June 14, 2024

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Harvard: Increased Risk of Diabetes from Eating Red Meat

Harvard University Scientists Find Increased Risk of Diabetes from Eating Red Meat

Harvard University Scientists Find Increased Risk of Diabetes from Eating Red Meat

A recent study by Harvard University suggests that even consuming just two servings of red meat per week can elevate the risk of type 2 diabetes.

The risk escalates with higher consumption. However, substituting red meat with healthier plant-based protein sources such as nuts, legumes, or dairy can reduce this risk.

Beyond health implications, choosing plant-based proteins over red meat can also help mitigate environmental issues, like greenhouse gas emissions.

Transitioning from red meat to plant-based protein sources can lower the risk of diabetes and bring environmental benefits.

 

Harvard University Scientists Find Increased Risk of Diabetes from Eating Red Meat

 

 

A recent study from Harvard’s T.H. Chan School of Public Health indicates that eating just two servings of red meat per week may increase the risk of developing type 2 diabetes, compared to those who consume less red meat. The study was published in the American Journal of Clinical Nutrition.

“Our research strongly supports dietary guidelines recommending limits on red meat consumption, whether it’s processed or unprocessed,” said Dr. Xiao Gu, the lead author and a postdoctoral research fellow in the Department of Nutrition.

While prior research has already linked red meat consumption to the risk of type 2 diabetes, this study analyzed a substantial number of type 2 diabetes cases among participants tracked over the long term, further solidifying this association.

 

Growing Concerns and Research Approach

The prevalence of type 2 diabetes is rapidly increasing in the United States and globally, raising concerns due to the disease’s substantial burden and its role as a major risk factor for cardiovascular and kidney diseases, cancer, and dementia.

In this study, researchers examined health data from 216,695 participants in the Nurses’ Health Study (NHS), NHS II, and the Health Professionals Follow-Up Study (HPFS). Participants’ dietary habits were assessed through food frequency questionnaires every two to four years over a span of 36 years. During this period, over 22,000 participants developed type 2 diabetes.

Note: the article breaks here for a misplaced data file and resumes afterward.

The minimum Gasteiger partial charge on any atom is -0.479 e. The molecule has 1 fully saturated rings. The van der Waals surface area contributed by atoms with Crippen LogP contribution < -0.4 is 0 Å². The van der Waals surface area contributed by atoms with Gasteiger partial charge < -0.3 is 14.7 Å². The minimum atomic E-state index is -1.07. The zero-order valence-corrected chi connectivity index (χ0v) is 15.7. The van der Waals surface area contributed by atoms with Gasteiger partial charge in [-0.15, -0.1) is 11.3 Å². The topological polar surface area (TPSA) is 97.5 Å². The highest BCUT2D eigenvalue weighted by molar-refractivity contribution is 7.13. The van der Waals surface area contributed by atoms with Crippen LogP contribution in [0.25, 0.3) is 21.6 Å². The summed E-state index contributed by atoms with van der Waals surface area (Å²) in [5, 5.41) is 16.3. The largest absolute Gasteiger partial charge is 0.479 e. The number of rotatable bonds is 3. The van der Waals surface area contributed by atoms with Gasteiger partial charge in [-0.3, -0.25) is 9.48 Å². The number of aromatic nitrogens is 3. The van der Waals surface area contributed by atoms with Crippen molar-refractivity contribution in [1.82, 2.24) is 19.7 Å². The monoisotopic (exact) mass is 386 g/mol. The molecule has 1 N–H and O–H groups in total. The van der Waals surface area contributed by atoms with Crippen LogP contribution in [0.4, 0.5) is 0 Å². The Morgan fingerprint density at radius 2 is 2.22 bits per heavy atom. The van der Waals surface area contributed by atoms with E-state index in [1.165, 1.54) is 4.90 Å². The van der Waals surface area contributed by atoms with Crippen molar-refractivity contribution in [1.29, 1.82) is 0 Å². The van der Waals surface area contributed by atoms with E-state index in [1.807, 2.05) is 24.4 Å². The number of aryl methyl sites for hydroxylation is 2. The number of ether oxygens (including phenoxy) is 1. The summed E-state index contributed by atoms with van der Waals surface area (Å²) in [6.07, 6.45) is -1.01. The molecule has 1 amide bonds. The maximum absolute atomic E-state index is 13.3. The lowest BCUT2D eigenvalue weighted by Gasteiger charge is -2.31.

The researchers found a strong association between the consumption of red meat, both processed and unprocessed, and an increased risk of type 2 diabetes. Participants who consumed the most red meat had a 62% higher risk of developing type 2 diabetes compared to those who ate the least red meat. Consuming an additional serving of processed red meat per day increased the risk of type 2 diabetes by 46%, while an extra serving of unprocessed red meat per day raised the risk by 24%.

The researchers also estimated the potential impact of replacing one serving of red meat per day with another protein source. They found that substituting one serving of red meat with nuts and legumes reduced the risk of type 2 diabetes by 30%, and replacing it with dairy lowered the risk by 22%.

Walter Willett, a senior author and professor of epidemiology and nutrition, remarked, “Given our findings and previous work by others, it’s reasonable for those seeking to optimize health and well-being to limit red meat consumption to about one serving per week.”

The researchers noted that apart from health benefits, replacing red meat with healthy plant-based protein sources would contribute to reducing greenhouse gas emissions, addressing climate change, and providing additional environmental benefits.

 

 

Harvard University Scientists Find Increased Risk of Diabetes from Eating Red Meat

(source:internet, reference only)


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